Walls won’t make us safer, only more suspicious

By Brian Knox | Published Saturday, May 13, 2017

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Our society seems really obsessed with walls right now.

And I’m not just talking about the physical ones.

I was disappointed to see our governor sign Senate Bill 4, the sanctuary cities ban, into law Sunday night – on Facebook Live without any media present.

Gov. Greg Abbott claimed the bill is about keeping legal citizens safe from people in our country illegally, but the law has real problems. So much so, that it is already facing legal challenges and might very well be deemed unconstitutional.

The law basically takes local control away from local police agencies. It forces local officials to comply with a federal request from Immigration and Customs Enforcement (ICE) to detain a suspected unauthorized immigrant who has been arrested on an unrelated charge.

If that local official does not comply, he or she could be charged with a Class A misdemeanor.

So much for local control and small government.

No doubt there are many instances where a potentially dangerous criminal, who is also an unauthorized immigrant, should be kept in jail to protect the public.

But what about those who would pose no real threat? Will our local jails become holding facilities for ICE?

As if there is not already enough on the plate of our local law enforcement agencies.

The law is not popular with many law enforcement officials for other reasons, as well. The new law will allow officers to inquire about a person’s immigration status not just if they are being arrested but even if they are just being detained.

Last month members of the Texas Major Cities Chiefs and the Texas Police Chiefs Association published a letter opposing the bill. The letter outlines their concerns about how the bill will strain the relationship between law enforcement and diverse communities, particularly Hispanics.

The letter included the following observation:

“Distrust and fear of contacting or assisting the police has already become evident among legal immigrants. Legal immigrants are beginning to avoid contact with the police for fear that they themselves or undocumented family members or friends may become subject to immigration enforcement.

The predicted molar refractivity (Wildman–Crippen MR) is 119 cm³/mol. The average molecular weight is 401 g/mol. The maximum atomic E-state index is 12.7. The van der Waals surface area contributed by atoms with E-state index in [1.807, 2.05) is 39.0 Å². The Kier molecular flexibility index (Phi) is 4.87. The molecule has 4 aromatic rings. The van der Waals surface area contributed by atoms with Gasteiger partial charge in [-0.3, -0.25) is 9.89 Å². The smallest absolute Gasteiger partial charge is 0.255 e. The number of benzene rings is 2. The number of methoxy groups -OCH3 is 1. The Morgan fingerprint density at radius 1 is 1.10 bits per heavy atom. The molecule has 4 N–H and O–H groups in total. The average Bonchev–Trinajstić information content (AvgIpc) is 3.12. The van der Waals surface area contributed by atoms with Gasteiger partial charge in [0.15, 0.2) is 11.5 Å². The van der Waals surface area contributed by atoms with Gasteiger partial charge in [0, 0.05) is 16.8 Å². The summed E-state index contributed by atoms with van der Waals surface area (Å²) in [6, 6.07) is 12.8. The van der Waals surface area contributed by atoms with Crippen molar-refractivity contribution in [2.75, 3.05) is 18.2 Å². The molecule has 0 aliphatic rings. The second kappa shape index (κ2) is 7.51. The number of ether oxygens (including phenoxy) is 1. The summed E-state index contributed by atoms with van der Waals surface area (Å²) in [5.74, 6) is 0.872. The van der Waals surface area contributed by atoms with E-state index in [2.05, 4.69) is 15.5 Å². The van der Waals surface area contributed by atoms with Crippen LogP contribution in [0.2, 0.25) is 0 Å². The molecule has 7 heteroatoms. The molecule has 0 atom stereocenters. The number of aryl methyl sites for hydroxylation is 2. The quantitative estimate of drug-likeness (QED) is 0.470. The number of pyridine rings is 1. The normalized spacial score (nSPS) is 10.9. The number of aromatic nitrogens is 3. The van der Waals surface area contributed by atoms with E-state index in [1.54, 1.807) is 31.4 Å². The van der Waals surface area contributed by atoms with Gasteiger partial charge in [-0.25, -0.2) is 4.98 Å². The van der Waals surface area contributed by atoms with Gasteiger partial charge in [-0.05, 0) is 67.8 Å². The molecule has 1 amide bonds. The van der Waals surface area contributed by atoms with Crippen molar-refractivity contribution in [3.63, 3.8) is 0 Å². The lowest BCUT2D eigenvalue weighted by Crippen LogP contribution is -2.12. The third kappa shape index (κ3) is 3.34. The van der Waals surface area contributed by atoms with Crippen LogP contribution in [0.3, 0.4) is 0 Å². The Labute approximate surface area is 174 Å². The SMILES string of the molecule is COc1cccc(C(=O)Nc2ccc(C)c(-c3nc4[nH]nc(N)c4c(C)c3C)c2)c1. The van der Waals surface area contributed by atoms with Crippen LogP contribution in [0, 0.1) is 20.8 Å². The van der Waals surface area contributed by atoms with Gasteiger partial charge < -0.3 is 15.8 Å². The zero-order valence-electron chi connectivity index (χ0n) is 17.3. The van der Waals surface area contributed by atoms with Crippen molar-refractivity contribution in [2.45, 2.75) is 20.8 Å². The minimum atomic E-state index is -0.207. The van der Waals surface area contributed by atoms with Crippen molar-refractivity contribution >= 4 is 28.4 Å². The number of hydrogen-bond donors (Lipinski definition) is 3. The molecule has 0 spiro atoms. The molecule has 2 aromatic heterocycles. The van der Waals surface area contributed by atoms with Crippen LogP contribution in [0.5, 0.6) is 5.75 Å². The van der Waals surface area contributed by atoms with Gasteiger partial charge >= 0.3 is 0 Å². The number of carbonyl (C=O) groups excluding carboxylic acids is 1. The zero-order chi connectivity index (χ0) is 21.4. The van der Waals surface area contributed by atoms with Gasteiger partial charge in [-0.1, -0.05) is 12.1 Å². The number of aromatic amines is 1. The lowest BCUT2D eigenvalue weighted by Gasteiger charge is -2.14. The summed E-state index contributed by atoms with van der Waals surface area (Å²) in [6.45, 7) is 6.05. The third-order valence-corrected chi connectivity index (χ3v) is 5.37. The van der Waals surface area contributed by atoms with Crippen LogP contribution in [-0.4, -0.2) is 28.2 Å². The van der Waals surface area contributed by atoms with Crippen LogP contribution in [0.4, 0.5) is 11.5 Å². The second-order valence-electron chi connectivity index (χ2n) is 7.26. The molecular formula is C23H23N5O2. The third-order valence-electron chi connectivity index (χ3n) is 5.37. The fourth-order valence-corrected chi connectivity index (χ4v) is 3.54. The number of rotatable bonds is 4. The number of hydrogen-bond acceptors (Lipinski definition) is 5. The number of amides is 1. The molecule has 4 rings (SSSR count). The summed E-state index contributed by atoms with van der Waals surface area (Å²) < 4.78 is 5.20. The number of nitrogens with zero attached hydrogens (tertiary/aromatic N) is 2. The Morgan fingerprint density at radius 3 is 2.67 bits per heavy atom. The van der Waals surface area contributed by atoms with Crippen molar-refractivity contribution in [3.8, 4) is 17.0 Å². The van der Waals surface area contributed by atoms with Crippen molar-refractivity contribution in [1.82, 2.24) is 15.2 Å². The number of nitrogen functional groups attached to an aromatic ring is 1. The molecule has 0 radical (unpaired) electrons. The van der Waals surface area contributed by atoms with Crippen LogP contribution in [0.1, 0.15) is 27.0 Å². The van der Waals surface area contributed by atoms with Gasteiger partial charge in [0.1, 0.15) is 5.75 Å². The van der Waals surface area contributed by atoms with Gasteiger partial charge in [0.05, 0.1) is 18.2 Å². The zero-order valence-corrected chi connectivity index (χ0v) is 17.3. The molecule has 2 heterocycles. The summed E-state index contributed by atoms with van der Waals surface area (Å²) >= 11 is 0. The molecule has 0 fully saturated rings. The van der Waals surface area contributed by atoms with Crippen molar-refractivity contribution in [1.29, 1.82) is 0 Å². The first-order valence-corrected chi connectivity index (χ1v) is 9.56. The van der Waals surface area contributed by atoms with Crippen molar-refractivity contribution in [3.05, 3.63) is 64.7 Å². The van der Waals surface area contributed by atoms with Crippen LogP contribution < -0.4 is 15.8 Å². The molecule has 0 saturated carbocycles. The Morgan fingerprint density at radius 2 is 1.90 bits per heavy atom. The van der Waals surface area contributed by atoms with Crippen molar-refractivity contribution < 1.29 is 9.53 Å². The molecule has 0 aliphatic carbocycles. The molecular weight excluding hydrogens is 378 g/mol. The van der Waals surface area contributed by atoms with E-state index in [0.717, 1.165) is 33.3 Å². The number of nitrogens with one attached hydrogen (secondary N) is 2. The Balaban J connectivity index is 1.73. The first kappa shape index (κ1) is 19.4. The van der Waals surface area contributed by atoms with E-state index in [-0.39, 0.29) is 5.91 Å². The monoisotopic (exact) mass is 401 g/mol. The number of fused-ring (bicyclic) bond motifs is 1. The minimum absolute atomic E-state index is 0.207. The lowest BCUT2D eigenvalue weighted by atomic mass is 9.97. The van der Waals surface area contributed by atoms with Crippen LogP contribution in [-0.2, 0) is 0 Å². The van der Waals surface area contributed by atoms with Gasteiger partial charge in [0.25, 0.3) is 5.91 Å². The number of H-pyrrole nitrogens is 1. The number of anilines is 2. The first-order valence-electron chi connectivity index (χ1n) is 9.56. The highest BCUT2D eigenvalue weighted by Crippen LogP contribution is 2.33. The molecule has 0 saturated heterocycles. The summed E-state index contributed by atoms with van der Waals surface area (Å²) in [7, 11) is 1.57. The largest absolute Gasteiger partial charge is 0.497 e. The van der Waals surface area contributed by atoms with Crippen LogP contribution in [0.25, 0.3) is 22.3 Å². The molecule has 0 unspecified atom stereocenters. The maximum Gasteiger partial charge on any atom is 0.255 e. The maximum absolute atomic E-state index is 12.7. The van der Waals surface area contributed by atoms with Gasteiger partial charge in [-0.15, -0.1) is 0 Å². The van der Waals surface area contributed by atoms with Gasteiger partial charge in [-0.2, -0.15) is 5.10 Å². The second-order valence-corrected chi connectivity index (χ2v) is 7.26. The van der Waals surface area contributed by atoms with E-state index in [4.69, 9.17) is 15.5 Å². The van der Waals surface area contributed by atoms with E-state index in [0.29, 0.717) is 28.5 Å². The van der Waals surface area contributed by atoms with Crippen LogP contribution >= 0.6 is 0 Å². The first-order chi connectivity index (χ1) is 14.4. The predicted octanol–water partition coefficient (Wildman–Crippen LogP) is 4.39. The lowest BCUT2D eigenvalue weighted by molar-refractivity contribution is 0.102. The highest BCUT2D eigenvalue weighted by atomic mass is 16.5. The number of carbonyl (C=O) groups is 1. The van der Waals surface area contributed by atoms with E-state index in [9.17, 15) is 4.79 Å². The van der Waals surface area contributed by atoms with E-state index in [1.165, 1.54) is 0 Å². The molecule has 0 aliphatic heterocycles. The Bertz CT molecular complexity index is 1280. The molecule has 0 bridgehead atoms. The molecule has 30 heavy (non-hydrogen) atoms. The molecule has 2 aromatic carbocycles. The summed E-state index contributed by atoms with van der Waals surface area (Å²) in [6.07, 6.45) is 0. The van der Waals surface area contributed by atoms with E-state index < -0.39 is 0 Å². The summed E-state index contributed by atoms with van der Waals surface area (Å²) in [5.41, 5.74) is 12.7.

“Such a divide between the local police and immigrant groups will result in increased crime against immigrants and in the broader community, create a class of silent victims, and eliminate the potential for assistance from immigrants in solving crimes or preventing crime.”

In other words, crime could very well increase among immigrant groups because victims could be afraid to come forward.

So who or what is actually being protected here?

Politicians’ jobs, of course.

The sanctuary cities ban is popular among many conservatives, and with Republicans controlling all levels of state government. It’s an easy win if you want to remain in office.

But at a time when our nation is hurting from divisions based on nationality, religion, race and political preferences, I fear this law will only serve to deepen those wounds without making us any safer.

Everyone can agree that we must do what we can to ensure the safety of American citizens. But we also must consider the cost that those safety measures will have on citizens.

We’ve probably all heard by now the concerns expressed by some Hispanic students following the election of Donald Trump last November. Many were afraid they’d be kicked out of the country, and some have even endured bullying from other students.

The words and actions of our elected officials have an effect on our communities. Divisive talk has consequences and serves to strengthen the walls between us.

If only there was a way to tear down those walls.

I was visiting with retiring Rann Elementary Principal Melonie Christian this week about a new program at the school where English- and Spanish-speaking students are taught together in the same class with both languages spoken. In addition to the academic benefits, she mentioned teachers have noticed that Hispanic and Caucasian students in the class seem much more inclined to play together at recess than students in the older grades who did not go through the dual language immersion program.

In this case, the language wall has been removed, and the result has been an inclusive atmosphere where students are allowed to define who they are rather than being defined by their skin color or language.

That’s how communities are supposed to work, and it is how many communities do work.

I only wish that our state and national political leadership would let our communities, including our local law enforcement, make decisions that didn’t include putting up more walls between us.

Brian Knox is the Messenger’s special projects manager.

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